\( y = x^6 - 7x^4 + 5/x \)

Problem Statement

Calculate the derivative of \( y = x^6 - 7x^4 + 5/x \).

Final Answer

\( y' = 6x^5 - 28x^3 - 5x^{-2} \)

Problem Statement

Calculate the derivative of \( y = x^6 - 7x^4 + 5/x \).

Solution

912 solution video

video by Krista King Math

Final Answer

\( y' = 6x^5 - 28x^3 - 5x^{-2} \)

close solution

\( g(x) = x^{5/2} + 3x + 4 \)

Problem Statement

Calculate the derivative of \( g(x) = x^{5/2} + 3x + 4 \).

Solution

918 solution video

video by PatrickJMT

close solution

\(5x^4-6x+90x^{100}\)

Problem Statement

\(5x^4-6x+90x^{100}\)

Solution

2303 solution video

video by Krista King Math

close solution

When You Can't Use The Power Rule

There are two main situations where you can not use the power rule when you have an exponent.
First, when the term that has a power does not exactly match the derivative variable. In this case, the chain rule is required. Here are two examples.

Example 3: \(\displaystyle{\frac{d}{dx}[y^3]}\)
Notice here that the variable 'y' does not match the 'x' in 'dx'. So you can't use the power rule here. You need to use the chain rule.

Example 4: \(\displaystyle{\frac{d}{dx}\left[ (x^2+5)^3\right]}\)
In this case, the term \( (x^2+5) \) does not exactly match the x in dx. So you can't use the power rule here either (on the \(3\) power). The chain rule is required.

The second main situation is when the exponent is not a rational number.
This is an important detail to remember (and an example of why you need to read theorems carefully). For example, you can't use the power rule on \( g(t) = 2^t \) because t is not a rational number. Notice the difference between \( 2^t \) [cannot use power rule] and \( t^2 \) [can use power rule].
Also, you cannot use the power rule on \( x^{\pi} \) since \( \pi \) is not rational.
In these cases logarithmic differentiation is the way to go.

Okay, before working practice problems, take a few minutes to just sit back and watch this video. It shows lots of examples using the power rule and the basic rules (constant rule, constant multiple rule and addition and subtraction rules).

PatrickJMT - Basic Derivative Examples [9min-6secs]

video by PatrickJMT

Okay, try some of these intermediate level practice problems. Just as before, do not use the limit definition to calculate the derivative and give your answers in simplified form.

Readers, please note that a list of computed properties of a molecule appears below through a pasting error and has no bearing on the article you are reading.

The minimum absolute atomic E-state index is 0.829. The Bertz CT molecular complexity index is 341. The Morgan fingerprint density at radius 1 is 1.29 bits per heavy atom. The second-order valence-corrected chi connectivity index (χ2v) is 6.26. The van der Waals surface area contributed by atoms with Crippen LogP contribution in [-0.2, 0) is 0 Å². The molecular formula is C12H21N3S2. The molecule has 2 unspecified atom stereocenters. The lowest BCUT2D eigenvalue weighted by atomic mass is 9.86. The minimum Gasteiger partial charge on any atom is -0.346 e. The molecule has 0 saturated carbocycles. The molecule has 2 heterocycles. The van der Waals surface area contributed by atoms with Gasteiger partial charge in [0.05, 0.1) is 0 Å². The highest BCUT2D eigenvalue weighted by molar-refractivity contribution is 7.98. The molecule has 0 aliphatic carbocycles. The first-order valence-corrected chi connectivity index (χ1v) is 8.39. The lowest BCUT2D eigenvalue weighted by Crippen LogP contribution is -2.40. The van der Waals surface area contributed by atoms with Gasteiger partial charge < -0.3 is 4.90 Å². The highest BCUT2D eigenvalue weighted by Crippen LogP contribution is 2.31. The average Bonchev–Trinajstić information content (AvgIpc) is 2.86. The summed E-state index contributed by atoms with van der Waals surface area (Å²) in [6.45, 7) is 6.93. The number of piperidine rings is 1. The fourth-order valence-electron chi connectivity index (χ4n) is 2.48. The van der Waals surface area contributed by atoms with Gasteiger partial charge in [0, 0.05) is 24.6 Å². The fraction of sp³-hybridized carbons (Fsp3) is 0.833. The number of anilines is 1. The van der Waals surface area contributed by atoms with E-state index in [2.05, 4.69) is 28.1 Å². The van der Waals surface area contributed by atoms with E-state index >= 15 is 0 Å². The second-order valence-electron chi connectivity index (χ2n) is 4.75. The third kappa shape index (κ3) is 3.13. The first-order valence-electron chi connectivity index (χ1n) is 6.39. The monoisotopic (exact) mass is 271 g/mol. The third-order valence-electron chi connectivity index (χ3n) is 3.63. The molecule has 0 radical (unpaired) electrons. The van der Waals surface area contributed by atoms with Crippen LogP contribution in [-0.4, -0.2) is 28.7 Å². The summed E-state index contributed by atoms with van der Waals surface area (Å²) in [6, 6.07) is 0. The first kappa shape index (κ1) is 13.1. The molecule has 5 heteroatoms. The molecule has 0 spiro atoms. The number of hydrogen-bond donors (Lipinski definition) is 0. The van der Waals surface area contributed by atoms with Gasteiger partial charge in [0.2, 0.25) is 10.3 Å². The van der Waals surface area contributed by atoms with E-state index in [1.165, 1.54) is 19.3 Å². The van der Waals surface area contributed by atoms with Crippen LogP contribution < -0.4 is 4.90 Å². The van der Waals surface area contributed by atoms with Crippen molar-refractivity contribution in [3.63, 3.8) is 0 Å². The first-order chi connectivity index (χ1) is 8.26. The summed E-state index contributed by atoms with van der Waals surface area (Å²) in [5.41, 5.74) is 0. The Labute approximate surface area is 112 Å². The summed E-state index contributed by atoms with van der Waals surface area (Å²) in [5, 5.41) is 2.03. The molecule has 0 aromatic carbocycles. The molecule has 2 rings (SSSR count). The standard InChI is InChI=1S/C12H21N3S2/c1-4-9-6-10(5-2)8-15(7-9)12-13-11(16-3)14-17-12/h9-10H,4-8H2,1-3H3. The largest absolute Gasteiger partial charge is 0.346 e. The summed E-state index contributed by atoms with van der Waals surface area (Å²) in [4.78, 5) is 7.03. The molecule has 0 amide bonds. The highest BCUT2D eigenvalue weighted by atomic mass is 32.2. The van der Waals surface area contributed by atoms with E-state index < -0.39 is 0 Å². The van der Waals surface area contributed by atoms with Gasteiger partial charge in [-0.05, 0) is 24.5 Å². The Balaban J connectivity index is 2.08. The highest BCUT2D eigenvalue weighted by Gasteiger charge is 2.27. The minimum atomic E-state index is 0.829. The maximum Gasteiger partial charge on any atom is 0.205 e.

\( f(x) = 2x^4 + 3x^{5/3} - 4/x \)

Problem Statement

Calculate the derivative of \( f(x) = 2x^4 + 3x^{5/3} - 4/x \).

Solution

921 solution video

video by PatrickJMT

close solution

\(\displaystyle{ h(x) = \frac{1}{\sqrt[3]{x}} }\)

Problem Statement

Calculate the derivative of \(\displaystyle{ h(x) = \frac{1}{\sqrt[3]{x}} }\).

Solution

919 solution video

video by PatrickJMT

close solution

\(\displaystyle{ p(q) = \frac{-3}{\pi}\sqrt{q^{4.1}} }\)

Problem Statement

Calculate the derivative of \(\displaystyle{ p(q) = \frac{-3}{\pi}\sqrt{q^{4.1}} }\).

Solution

920 solution video

video by PatrickJMT

close solution

What is \(f'(64)\) for \( f(x) = x + 3\sqrt{x} + 4\sqrt[3]{x} \)?

Problem Statement

What is \(f'(64)\) for \( f(x) = x + 3\sqrt{x} + 4\sqrt[3]{x} \)?

Solution

922 solution video

video by PatrickJMT

close solution

\( y = \sqrt[5]{x} + 4\sqrt{x^5} \)

Problem Statement

Calculate the derivative of \( y = \sqrt[5]{x} + 4\sqrt{x^5} \).

Solution

923 solution video

video by Krista King Math

close solution

\(\displaystyle{y=\frac{x^2+4x+3}{\sqrt{x}}}\)

Problem Statement

Calculate the derivative of \(\displaystyle{y=\frac{x^2+4x+3}{\sqrt{x}}}\).

Solution

924 solution video

video by Krista King Math

close solution

Higher Order Derivatives

Although higher order derivatives are not directly related to the power rule, you need to know the power rule in order to be able to understand examples of how to find higher order derivatives. So we include the discussion here.

Higher order derivatives are not very difficult. The idea is that, after taking the first derivative, you can take the derivative again to get the second derivative, and so on. Here is a quick example.
Example - - Find the second derivative of \(f(x)=3x^5 + 2x+1\).
The first derivative is \( f'(x) = 15x^4 + 2\).
Taking the derivative again, gives us the second derivative \( f''(x) = 60x^3 \).

Notation - - We can continue taking as many derivatives as we want. The third derivative is written \( f'''(x) \) or \( f^{(3)}(x)\). Notice that the derivative number is written in parentheses so that we can tell we are talking about a derivative and not a power, which we would write \( f^{3}(x)\). Starting with the fourth derivative, we abandon the 'multiple quote' notation and write \(f^{(4)}(x) \) and so on.

Okay, let's work some practice problems calculating higher order derivatives. As before, do not use the limit definition to calculate the derivative and give your answers in completely factored simplified form.

Calculate \(f''(x)\) of \(f(x)=3x^4+3x^2+2x \)

Problem Statement

Calculate \(f''(x)\) of \(f(x)=3x^4+3x^2+2x \)

Final Answer

\(\displaystyle{6(6x^2+1)}\)

Problem Statement

Calculate \(f''(x)\) of \(f(x)=3x^4+3x^2+2x \)

Solution

The first derivative is \(\displaystyle{\frac{d}{dx}[3x^4+3x^2+2x]=12x^3+6x+2}\)
To find the second derivative, we take the derivative of the first derivative.
\(\displaystyle{\frac{d}{dx}[12x^3+6x+2]=36x^2+6}\)

Final Answer

\(\displaystyle{6(6x^2+1)}\)

close solution

Okay, you are ready to move on. If you need a suggestion on where to go next,
the product rule is the logical next step.

 
product rule →